The Vikings were reputed to be partiers who liked to gorge themselves on food and drink beer and mead, but the Nordic diet was richer than most people think. They had a varied diet, rich in grains, fruits, meat from animals raised for slaughter, fish, also from prey killed in hunting and even beached whales and this was all much better than other contemporary peoples in Europe had. P>
In addition to documentary records, researchers have found traces of Viking nutrition in bones, ancient sewer systems and rubbish waste. They found that they were also afflicted with worms and food poisoning from consuming inappropriate or contaminated items.
As meat was very present in Viking meals, they kept various animal herds for food, especially cattle, goats, sheep and also horses, chickens, ducks and geese to obtain of meat and eggs was another rich nutritional source also produced on Viking farms. Through hunting, an equally large variety of animals provided plenty of meat, with elk and wild boar being the most prized prey (although they did not dispense with small prey such as rabbits or squirrels). Fishing in the Baltic Sea and the Atlantic Ocean they obtained cod, mackerel, haddock and several other species, but they also had multiple options in the rivers. More special dishes featured seals and porpoises (a close relative of dolphins). Meat conservation methods were done through dehydration processes, pickling (removal of surface layers of dried meat), fermentation and smoking or simply packing the food in the winter ice.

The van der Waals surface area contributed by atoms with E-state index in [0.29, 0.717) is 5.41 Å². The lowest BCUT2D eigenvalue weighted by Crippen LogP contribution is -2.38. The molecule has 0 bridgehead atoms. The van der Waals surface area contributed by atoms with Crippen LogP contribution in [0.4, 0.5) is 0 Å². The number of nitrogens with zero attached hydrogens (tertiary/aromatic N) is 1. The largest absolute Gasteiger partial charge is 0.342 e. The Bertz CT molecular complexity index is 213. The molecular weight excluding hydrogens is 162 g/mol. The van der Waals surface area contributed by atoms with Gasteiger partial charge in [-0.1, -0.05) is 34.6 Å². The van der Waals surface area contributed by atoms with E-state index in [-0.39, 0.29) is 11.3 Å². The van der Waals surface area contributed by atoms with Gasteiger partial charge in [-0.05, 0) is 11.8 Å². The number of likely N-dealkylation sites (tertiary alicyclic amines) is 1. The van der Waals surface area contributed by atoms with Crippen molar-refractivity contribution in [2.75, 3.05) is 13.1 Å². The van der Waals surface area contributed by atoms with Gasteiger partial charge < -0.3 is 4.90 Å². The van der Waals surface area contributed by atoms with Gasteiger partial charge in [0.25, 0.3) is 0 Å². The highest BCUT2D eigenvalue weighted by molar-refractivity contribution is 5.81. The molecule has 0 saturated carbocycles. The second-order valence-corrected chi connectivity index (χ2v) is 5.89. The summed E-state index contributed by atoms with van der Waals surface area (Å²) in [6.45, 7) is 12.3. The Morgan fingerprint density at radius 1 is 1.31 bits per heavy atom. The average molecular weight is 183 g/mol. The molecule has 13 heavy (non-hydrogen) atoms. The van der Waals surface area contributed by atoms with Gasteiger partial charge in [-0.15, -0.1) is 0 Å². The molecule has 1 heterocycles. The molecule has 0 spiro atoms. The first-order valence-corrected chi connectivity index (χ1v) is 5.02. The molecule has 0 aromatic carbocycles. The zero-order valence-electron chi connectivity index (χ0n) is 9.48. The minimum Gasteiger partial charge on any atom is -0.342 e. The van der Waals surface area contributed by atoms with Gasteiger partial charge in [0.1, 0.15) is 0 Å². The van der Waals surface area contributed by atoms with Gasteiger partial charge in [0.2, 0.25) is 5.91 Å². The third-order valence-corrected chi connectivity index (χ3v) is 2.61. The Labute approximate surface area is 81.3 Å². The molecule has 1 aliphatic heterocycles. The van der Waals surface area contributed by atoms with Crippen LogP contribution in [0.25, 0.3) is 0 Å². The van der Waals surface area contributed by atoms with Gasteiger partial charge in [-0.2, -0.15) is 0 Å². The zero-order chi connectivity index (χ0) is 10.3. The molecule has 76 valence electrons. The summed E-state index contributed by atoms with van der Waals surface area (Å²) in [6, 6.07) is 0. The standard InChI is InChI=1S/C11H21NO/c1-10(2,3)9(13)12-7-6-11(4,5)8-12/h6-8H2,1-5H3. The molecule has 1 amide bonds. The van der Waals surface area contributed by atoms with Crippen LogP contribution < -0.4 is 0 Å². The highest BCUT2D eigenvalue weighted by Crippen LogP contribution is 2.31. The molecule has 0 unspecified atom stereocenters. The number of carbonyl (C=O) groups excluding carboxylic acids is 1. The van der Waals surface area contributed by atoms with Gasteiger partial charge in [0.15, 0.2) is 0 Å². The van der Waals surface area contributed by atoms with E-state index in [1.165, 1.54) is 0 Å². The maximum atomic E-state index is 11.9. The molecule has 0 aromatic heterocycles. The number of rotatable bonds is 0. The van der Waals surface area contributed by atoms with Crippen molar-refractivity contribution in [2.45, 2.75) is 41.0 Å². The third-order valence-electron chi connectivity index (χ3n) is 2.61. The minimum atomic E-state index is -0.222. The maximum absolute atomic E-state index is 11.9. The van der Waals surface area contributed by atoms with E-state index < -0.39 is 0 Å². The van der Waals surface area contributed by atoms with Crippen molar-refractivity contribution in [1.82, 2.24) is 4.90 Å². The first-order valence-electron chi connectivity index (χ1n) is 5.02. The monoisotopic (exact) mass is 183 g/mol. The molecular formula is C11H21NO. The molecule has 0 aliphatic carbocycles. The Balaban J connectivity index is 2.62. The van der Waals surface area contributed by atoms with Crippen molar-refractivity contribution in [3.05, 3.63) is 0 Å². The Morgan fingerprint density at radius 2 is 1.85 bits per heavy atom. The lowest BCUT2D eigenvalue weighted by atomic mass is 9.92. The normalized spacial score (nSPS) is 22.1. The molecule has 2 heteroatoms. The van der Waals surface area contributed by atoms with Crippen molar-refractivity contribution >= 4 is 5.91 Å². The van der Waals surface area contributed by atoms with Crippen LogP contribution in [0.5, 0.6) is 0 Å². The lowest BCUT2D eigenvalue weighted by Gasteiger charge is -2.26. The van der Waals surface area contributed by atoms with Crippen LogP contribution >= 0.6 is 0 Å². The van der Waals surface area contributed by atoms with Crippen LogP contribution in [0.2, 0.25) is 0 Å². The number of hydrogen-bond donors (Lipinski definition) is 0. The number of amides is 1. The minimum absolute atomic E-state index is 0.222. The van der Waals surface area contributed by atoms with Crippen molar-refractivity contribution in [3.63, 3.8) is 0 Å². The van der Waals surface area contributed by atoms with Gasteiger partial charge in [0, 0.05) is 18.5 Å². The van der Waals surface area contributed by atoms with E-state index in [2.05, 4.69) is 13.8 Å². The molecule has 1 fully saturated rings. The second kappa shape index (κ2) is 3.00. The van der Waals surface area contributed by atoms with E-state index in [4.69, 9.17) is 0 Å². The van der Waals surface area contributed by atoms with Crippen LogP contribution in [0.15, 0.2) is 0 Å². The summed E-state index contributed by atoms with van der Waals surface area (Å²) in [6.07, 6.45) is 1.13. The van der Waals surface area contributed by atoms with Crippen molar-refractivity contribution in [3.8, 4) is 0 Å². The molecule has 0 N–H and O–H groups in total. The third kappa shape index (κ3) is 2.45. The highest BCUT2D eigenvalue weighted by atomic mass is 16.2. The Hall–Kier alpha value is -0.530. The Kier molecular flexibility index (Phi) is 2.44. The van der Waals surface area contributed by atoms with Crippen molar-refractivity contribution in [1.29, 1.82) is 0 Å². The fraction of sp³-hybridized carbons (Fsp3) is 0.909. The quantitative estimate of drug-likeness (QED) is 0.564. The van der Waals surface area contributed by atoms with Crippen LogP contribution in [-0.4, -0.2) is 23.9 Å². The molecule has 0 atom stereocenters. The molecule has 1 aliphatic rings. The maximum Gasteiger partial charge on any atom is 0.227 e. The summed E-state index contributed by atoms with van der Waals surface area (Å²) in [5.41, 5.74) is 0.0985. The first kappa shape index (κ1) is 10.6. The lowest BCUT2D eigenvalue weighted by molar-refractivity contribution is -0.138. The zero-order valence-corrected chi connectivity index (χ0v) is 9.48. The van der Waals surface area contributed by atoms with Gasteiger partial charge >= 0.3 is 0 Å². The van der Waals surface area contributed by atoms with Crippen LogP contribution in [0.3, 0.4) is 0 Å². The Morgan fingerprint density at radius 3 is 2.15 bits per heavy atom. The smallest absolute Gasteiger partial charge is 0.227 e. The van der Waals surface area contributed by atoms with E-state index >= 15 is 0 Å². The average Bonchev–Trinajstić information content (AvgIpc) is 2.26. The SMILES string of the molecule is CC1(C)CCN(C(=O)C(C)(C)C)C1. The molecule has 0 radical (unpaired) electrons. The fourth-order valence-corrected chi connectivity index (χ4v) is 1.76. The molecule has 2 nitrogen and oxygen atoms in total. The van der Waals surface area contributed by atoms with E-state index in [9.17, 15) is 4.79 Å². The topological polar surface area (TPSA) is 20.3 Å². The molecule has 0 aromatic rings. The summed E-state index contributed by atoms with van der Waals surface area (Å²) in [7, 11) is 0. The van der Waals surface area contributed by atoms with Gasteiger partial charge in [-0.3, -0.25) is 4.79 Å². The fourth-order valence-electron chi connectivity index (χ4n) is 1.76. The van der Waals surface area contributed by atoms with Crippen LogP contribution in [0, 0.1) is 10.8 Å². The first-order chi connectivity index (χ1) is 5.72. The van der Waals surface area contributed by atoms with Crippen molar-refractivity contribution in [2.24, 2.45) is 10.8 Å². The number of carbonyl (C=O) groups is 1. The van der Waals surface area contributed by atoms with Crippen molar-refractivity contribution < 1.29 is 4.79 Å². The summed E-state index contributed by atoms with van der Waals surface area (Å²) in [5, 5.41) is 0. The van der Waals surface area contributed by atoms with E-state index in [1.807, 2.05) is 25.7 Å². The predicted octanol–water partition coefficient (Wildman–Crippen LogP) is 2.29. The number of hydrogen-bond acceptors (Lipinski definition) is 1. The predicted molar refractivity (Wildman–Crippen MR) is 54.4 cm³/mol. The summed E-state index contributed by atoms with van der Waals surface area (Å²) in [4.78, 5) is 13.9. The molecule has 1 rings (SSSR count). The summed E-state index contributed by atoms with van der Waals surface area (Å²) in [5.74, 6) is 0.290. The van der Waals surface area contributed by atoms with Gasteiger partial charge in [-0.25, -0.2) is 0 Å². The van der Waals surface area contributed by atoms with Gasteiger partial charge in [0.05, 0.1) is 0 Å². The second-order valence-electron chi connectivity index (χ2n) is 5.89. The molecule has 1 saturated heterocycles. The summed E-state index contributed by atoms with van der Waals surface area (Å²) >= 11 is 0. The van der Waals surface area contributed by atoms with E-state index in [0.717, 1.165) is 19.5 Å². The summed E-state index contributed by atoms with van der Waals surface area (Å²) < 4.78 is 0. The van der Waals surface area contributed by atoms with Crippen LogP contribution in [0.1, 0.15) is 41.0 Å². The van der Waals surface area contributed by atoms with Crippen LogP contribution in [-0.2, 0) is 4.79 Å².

Vegetable consumption was intense and they had an infinity of options of fruits, vegetables and vegetables, in addition to the important grains for the production of a significant part of the food base, but above all for beer production. They cultivated in beds or in gardens on farms and also practiced collecting vegetables in the wild.
As the Vikings went beyond Scandinavia they also came across new agricultural crops, condiments, preparations and flavors.